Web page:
After a splendid U.S. Open Championship meet in Indianapolis last week, the IUPUI Natatorium will play host to the Junior Nationals this week.
It might seem as though all of the great junior performances were burned-up last week, and there were many of them. But the depth of the 18-and-under ranks in the United States is so great that there’s still plenty of great action to watch.
Here’s some of the names to keep an eye on at this meet:
Celina Li – Li is one of the big-name holdovers from the U.S. Open, and will hang around for a second week of competition. She’ll swim mostly the same schedule, including her specialties the 200 and 400 IM’s (she finaled at the Olympic Trials in the 200), and the 100/200 butterflies. This time, though, she’ll drop her dabbling in breaststroke for a shot at the 200 free. That’s actually kind of an exciting entry for her. Her best time of a 2:05.50 is from when she was only 15 in 2010. In that same time period, she’s dropped three seconds in her 200 IM. If she can swim a 2:02, her recruiting stock (she’s headed into her senior year of high school) would skyrocket.
Justin Lynch – Lynch, from the Terrapins Swim Team, is the top seed in the boys’ 100 fly, despite being only 15 years old. The 13-14 National Age Group Record holder in the race was a 53.7 at Trials, and now is within a second of Michael Phelps’ 15-16 record of 52.98. Can Lynch drop that time and get to the mark on his second taper of the summer? It would be a tall test. But if he can chip away another tenth-or-two, he would have his sights locked-in headed toward the summer of 2013.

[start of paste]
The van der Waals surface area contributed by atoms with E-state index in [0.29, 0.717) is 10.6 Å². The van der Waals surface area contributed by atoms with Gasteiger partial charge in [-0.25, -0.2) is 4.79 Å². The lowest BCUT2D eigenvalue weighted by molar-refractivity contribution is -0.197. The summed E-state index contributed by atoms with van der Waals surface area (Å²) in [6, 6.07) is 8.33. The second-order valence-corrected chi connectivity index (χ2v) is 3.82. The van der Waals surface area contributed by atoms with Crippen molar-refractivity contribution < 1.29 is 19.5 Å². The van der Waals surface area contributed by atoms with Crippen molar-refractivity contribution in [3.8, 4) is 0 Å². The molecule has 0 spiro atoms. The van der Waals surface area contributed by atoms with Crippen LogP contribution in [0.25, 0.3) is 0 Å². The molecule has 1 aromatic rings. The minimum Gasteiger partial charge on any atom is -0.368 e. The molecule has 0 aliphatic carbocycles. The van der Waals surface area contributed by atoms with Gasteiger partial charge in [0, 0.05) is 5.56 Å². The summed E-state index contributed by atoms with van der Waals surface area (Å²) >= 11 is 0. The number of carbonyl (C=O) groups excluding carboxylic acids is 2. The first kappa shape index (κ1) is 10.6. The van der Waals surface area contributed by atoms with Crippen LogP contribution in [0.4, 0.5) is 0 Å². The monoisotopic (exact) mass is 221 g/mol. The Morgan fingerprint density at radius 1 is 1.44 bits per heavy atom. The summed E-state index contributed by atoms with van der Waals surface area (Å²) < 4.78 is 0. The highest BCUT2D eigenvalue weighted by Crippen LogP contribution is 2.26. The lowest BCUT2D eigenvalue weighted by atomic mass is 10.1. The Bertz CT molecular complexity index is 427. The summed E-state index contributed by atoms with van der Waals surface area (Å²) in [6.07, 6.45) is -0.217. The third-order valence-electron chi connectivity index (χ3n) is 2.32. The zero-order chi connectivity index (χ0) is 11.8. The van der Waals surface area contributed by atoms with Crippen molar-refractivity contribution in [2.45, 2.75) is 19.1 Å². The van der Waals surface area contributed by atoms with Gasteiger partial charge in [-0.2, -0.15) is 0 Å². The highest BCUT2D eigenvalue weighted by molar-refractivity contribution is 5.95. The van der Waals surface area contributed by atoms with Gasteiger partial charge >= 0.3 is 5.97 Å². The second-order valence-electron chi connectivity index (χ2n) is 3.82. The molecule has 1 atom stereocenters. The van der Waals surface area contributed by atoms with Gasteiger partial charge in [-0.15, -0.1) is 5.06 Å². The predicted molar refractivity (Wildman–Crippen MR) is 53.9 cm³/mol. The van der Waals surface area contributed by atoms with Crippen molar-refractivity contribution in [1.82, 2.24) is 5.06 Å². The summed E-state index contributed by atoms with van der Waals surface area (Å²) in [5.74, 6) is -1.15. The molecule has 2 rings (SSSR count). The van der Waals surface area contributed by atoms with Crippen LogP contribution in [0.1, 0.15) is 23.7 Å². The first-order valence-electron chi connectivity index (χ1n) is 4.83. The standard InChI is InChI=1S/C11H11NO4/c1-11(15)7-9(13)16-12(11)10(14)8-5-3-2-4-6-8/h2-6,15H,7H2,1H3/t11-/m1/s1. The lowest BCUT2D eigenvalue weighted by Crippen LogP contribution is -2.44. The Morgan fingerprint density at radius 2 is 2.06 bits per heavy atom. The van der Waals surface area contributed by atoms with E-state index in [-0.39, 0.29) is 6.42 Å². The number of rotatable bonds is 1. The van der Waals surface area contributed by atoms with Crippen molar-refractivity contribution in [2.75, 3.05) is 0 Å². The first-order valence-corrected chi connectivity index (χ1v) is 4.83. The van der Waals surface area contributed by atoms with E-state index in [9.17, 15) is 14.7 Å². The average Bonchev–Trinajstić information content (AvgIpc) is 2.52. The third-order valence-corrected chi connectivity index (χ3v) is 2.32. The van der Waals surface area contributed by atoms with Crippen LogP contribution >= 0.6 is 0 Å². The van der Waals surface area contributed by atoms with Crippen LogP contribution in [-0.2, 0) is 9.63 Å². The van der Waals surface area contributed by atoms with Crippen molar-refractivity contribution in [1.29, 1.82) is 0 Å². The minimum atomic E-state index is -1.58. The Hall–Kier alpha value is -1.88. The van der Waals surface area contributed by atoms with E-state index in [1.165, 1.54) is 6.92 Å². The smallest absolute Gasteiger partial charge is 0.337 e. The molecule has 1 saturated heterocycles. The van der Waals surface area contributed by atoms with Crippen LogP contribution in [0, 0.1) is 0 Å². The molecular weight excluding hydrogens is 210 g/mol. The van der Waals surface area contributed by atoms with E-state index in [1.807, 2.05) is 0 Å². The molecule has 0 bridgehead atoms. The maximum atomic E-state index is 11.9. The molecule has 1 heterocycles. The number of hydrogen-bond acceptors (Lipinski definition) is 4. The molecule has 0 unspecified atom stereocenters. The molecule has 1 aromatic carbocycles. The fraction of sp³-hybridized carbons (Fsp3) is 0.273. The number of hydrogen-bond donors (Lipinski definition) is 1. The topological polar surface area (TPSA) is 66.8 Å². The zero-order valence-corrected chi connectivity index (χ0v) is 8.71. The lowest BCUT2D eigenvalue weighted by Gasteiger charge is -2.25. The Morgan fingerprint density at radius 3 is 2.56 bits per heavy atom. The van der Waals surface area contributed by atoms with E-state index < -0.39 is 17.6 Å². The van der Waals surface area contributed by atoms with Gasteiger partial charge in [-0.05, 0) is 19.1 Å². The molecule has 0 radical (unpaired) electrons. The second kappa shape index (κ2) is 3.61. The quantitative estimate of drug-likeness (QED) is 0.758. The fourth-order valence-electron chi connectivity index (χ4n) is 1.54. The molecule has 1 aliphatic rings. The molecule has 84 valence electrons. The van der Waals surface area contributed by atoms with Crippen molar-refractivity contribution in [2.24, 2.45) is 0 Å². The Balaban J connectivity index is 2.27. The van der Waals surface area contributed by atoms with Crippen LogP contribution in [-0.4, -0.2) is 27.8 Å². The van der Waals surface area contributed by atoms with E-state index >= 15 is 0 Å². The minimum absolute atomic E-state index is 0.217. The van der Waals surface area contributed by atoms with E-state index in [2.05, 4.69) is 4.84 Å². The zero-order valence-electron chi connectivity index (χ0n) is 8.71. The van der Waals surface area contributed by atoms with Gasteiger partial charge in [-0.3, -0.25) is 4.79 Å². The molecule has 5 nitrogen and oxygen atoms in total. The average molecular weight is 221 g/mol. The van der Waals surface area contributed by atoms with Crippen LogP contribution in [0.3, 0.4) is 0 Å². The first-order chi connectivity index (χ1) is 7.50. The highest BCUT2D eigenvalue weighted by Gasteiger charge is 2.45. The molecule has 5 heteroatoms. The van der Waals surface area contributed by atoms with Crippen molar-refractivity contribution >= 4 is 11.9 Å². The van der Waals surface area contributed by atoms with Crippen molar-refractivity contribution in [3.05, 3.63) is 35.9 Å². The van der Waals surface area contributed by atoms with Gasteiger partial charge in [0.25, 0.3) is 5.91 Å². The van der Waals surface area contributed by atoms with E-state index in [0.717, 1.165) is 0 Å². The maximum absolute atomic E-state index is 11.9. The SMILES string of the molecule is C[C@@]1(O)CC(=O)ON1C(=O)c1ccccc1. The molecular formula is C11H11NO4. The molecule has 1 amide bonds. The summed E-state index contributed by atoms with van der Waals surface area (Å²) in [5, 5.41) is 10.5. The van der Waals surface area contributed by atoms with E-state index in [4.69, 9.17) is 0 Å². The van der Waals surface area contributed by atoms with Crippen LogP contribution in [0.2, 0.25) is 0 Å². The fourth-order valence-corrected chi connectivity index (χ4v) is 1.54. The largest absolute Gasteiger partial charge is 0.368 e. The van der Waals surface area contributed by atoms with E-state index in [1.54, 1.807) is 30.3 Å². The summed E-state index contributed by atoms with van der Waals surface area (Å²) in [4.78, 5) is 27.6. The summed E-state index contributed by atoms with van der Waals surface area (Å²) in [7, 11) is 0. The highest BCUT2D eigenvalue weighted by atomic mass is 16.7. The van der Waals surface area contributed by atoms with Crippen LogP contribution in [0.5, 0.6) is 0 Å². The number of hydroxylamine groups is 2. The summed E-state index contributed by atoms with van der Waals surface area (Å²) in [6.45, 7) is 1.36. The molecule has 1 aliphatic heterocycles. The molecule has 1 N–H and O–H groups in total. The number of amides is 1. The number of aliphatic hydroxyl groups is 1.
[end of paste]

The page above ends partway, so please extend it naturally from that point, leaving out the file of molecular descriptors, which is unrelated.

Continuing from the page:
Gillian Ryan – In the summer of 2011, Ryan pulled off a surprise National Championship win in the women’s 800 free at only 15. She’s since moved to train with the North Baltimore Aquatic Club along with her coach (think Phelps, Bowman, and crew), but that hasn’t paid off this summer with any time improvement in that race. Her 400, however, made a huge leap at the Olympic Trials where she went a 4:07: a best time by two seconds.
Cierra Runge, Faith Johnson, Julia Anderson, Mary Schneider, and Lindsey Engel – This is a great group of young sprinters – something the Americans really need to develop. Anderson is more of a 100-200 swimmer, as is Runge, but in the 100, these 5 young ladies will square-off for the National Title. Watch this race to see a potential development of the 2020 Olympic relay; Runge is the only one seeded under 56 seconds, but don’t be surprised if more crack that barrier at this meet. It’s unlikely that all of them will become Olympians, but with so many young talents, the long-term hopes of the American women’s sprint group is bright.
Quinn Carrozza – Carrozza is very Missy-Franklin-like as a very good 200 backstroker and 200 freestyler, with her 100’s continuing to develop. She’s got a 1:59.1 in the 200 free, and if she can knock even a few tenths off of that time, the Nitro 15-year old could be on track for a relay spot at the 2013 World Championships. Runge and Anderson will be hoping for 1:58’s as well.
Allie Szekely – Szekely had one of the more memorable, non-victory moments of the 2012 Olympic Trials. Swimming in a veritably-ancient FSII suit, she won a 17th-place swim-off in the 200 breast. Since then, she’s shown awesome versatility in the backstroke, fly, and especially IM races. The 14-year old is a huge favorite in the 200 breaststroke, though in the 100 she’ll get a good push from Plymouth’s Miranda Tucker.
Ella Eastin – Eastin is only 15, and has just one season of high school swimming under her belt. However, that one season was one of the most dominant ever seen in Division 3 of the California Southern Section, where she crushed two division records. Despite her age, Eastin is already a powerful swimmer, who specializes in the IM’s and the backstrokes.